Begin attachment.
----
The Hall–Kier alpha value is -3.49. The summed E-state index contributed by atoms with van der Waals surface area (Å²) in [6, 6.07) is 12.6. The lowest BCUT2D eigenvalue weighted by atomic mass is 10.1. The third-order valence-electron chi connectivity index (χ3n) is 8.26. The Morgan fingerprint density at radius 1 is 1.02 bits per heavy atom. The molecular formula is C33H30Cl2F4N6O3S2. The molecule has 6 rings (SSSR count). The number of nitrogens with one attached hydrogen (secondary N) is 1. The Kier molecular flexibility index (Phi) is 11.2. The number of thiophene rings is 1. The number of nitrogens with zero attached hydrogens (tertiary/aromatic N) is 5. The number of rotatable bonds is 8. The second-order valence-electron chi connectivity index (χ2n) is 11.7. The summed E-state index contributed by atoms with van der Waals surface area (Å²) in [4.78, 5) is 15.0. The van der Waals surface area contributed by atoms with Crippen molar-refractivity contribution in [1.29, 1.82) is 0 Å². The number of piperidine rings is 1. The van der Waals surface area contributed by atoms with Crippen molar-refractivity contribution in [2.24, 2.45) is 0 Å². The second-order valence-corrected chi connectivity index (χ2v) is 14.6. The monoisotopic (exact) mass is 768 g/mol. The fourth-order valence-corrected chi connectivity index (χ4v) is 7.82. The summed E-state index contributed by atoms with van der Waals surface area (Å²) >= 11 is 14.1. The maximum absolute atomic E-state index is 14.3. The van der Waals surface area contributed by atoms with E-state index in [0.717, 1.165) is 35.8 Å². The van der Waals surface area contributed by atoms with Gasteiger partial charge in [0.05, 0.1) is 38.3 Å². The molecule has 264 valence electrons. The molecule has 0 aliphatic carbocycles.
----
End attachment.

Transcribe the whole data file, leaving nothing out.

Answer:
The Hall–Kier alpha value is -3.49. The summed E-state index contributed by atoms with van der Waals surface area (Å²) in [6, 6.07) is 12.6. The lowest BCUT2D eigenvalue weighted by atomic mass is 10.1. The third-order valence-electron chi connectivity index (χ3n) is 8.26. The Morgan fingerprint density at radius 1 is 1.02 bits per heavy atom. The molecular formula is C33H30Cl2F4N6O3S2. The molecule has 6 rings (SSSR count). The number of nitrogens with one attached hydrogen (secondary N) is 1. The Kier molecular flexibility index (Phi) is 11.2. The number of thiophene rings is 1. The number of nitrogens with zero attached hydrogens (tertiary/aromatic N) is 5. The number of rotatable bonds is 8. The second-order valence-electron chi connectivity index (χ2n) is 11.7. The summed E-state index contributed by atoms with van der Waals surface area (Å²) in [4.78, 5) is 15.0. The van der Waals surface area contributed by atoms with Crippen molar-refractivity contribution in [1.29, 1.82) is 0 Å². The number of piperidine rings is 1. The van der Waals surface area contributed by atoms with Crippen molar-refractivity contribution in [2.24, 2.45) is 0 Å². The second-order valence-corrected chi connectivity index (χ2v) is 14.6. The monoisotopic (exact) mass is 768 g/mol. The fourth-order valence-corrected chi connectivity index (χ4v) is 7.82. The summed E-state index contributed by atoms with van der Waals surface area (Å²) >= 11 is 14.1. The maximum absolute atomic E-state index is 14.3. The van der Waals surface area contributed by atoms with E-state index in [0.717, 1.165) is 35.8 Å². The van der Waals surface area contributed by atoms with Gasteiger partial charge in [0.05, 0.1) is 38.3 Å². The molecule has 264 valence electrons. The molecule has 0 aliphatic carbocycles.